(This article belongs to the Special Issue Antioxidants and Retinal Disease)
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Open AccessReview
Progesterone, Lipoic Acid, and Sulforaphane as Promising Antioxidants for Retinal Diseases: A Review
Antioxidants 2019, 8(3), 53; https://doi.org/10.3390/antiox8030053 - 02 Mar 2019
Cited by 6
Abstract
Oxidative stress has been documented to be a key factor in the cause and progression of different retinal diseases. Oxidative cellular unbalance triggers a sequence of reactions which prompt cell degeneration and retinal dysfunction, both hallmarks of several retinal pathologies. There is no [...] Read more.
Oxidative stress has been documented to be a key factor in the cause and progression of different retinal diseases. Oxidative cellular unbalance triggers a sequence of reactions which prompt cell degeneration and retinal dysfunction, both hallmarks of several retinal pathologies. There is no effective treatment, yet, for many retinal diseases. Antioxidant treatment have been pointed out to be an encouraging palliative treatment; the beneficial effects documented involve slowing the progression of the disease, a reduction of cell degeneration, and improvement of retinal functions. There is a vast information corpus on antioxidant candidates. In this review, we expose three of the main antioxidant treatments, selected for their promising results that has been reported to date. Recently, the sulforaphane, an isothiocyanate molecule, has been unveiled as a neuroprotective candidate, by its antioxidant properties. Progesterone, a neurosteroid has been proposed to be a solid and effective neuroprotective agent. Finally, the lipoic acid, an organosulfur compound, is a well-recognized antioxidant. All of them, have been tested and studied on different retinal disease models. In this review, we summarized the published results of these works, to offer a general view of the current antioxidant treatment advances, including the main effects and mechanisms described. Full article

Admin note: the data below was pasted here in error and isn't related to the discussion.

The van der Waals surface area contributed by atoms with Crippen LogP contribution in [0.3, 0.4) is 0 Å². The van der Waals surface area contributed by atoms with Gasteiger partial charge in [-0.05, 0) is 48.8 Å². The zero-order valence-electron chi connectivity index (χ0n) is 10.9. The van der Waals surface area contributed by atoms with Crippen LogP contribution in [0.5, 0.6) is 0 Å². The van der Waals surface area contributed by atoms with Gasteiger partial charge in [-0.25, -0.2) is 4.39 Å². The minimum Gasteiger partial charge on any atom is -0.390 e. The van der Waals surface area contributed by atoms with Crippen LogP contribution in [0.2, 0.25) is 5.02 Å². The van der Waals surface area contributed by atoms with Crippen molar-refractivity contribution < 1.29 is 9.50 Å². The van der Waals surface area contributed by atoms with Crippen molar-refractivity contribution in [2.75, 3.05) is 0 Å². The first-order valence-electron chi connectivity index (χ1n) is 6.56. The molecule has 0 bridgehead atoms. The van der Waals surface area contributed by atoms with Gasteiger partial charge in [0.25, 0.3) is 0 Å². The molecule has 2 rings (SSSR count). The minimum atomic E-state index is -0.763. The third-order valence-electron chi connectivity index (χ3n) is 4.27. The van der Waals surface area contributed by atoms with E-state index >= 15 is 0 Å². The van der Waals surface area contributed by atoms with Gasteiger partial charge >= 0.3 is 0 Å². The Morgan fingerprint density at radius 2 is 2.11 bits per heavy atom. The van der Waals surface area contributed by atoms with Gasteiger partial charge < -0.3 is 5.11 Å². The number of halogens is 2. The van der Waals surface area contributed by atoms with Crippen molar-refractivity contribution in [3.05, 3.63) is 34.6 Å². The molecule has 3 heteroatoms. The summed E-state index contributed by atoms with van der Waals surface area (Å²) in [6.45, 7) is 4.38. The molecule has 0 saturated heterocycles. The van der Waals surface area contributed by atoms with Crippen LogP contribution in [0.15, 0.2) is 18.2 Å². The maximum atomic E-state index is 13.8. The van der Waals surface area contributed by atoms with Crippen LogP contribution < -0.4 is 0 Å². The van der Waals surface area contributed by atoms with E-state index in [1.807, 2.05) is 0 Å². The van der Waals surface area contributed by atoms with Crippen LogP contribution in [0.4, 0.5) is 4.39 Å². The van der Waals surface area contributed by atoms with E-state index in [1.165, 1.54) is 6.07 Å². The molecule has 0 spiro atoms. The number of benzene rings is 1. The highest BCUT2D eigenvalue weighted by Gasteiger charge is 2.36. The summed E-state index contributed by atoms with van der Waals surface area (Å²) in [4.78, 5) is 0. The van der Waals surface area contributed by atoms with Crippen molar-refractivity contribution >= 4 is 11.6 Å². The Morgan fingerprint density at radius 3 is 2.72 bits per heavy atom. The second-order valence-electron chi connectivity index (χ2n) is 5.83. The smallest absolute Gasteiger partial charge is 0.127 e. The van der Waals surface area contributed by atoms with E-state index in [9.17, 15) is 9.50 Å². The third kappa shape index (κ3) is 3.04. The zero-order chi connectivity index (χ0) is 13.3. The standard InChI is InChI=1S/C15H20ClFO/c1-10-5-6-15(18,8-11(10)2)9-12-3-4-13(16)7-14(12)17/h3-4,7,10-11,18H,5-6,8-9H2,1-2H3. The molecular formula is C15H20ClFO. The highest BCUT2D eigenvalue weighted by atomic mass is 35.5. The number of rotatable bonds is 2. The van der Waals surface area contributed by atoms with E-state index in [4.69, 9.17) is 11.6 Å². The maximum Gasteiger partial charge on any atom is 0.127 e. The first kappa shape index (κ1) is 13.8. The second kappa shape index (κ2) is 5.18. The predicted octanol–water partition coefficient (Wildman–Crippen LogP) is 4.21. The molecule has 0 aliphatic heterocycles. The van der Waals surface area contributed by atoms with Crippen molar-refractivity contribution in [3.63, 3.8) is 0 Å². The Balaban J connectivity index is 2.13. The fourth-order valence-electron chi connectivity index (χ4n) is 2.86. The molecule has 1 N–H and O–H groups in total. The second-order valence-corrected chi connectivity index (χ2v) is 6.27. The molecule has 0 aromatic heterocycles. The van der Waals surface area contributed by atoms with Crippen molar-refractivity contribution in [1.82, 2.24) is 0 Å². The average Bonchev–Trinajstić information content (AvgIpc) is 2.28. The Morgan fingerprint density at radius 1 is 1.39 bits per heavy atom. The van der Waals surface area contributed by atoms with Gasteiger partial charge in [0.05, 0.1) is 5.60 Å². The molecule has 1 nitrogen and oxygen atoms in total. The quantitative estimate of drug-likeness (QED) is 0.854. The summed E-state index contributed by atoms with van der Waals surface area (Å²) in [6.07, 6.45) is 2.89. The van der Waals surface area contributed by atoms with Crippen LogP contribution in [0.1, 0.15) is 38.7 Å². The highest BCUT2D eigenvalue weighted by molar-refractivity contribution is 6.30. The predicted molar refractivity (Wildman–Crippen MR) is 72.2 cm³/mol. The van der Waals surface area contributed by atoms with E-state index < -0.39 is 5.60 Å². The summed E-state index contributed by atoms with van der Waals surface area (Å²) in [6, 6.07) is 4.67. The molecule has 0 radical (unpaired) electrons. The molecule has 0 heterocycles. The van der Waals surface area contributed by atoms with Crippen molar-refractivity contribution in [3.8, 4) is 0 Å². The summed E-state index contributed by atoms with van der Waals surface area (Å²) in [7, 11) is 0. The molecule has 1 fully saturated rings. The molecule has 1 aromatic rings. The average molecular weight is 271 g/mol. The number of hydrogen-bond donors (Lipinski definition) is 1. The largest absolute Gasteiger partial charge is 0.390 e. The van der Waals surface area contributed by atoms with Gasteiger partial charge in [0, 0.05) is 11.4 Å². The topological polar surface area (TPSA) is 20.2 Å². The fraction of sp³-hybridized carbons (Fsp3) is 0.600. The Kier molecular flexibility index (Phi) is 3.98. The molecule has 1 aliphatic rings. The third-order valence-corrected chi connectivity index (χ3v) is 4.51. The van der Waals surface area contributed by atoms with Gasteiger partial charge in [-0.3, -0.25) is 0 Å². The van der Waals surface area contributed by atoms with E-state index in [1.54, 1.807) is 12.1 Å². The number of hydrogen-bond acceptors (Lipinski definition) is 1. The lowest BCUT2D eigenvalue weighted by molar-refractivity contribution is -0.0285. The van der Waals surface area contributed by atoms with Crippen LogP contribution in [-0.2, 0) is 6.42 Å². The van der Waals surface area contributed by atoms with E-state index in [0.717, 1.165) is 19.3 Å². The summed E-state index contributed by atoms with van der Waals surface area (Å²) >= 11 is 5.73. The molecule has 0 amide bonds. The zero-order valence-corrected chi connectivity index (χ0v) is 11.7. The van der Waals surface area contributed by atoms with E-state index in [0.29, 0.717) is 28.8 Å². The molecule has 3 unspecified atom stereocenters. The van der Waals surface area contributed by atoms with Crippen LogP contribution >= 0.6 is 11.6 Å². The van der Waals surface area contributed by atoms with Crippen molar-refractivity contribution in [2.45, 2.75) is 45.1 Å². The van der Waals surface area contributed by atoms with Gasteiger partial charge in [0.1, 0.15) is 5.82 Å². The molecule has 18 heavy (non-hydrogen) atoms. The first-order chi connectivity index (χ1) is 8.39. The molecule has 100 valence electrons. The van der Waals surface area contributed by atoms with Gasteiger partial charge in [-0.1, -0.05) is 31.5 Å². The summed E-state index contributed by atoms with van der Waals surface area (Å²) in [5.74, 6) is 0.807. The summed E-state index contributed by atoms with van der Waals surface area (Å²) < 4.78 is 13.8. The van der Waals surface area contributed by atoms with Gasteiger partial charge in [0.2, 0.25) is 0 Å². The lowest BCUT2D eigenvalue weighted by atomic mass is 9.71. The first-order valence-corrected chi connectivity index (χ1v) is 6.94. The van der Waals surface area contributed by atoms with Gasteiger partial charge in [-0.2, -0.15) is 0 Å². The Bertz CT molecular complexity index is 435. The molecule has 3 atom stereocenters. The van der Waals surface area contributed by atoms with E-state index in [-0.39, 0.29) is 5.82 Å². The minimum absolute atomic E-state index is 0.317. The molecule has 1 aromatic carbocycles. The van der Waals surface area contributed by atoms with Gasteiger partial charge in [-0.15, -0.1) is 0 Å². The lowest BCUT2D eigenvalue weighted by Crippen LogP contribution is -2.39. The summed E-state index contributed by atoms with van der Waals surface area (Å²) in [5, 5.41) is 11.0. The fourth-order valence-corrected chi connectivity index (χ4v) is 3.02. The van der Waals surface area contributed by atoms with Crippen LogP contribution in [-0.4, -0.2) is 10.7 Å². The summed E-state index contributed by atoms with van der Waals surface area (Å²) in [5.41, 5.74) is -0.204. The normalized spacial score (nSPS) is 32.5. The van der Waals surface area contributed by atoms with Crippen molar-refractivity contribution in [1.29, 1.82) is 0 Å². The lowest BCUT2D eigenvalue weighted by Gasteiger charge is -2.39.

(This article belongs to the Special Issue Antioxidants and Retinal Disease)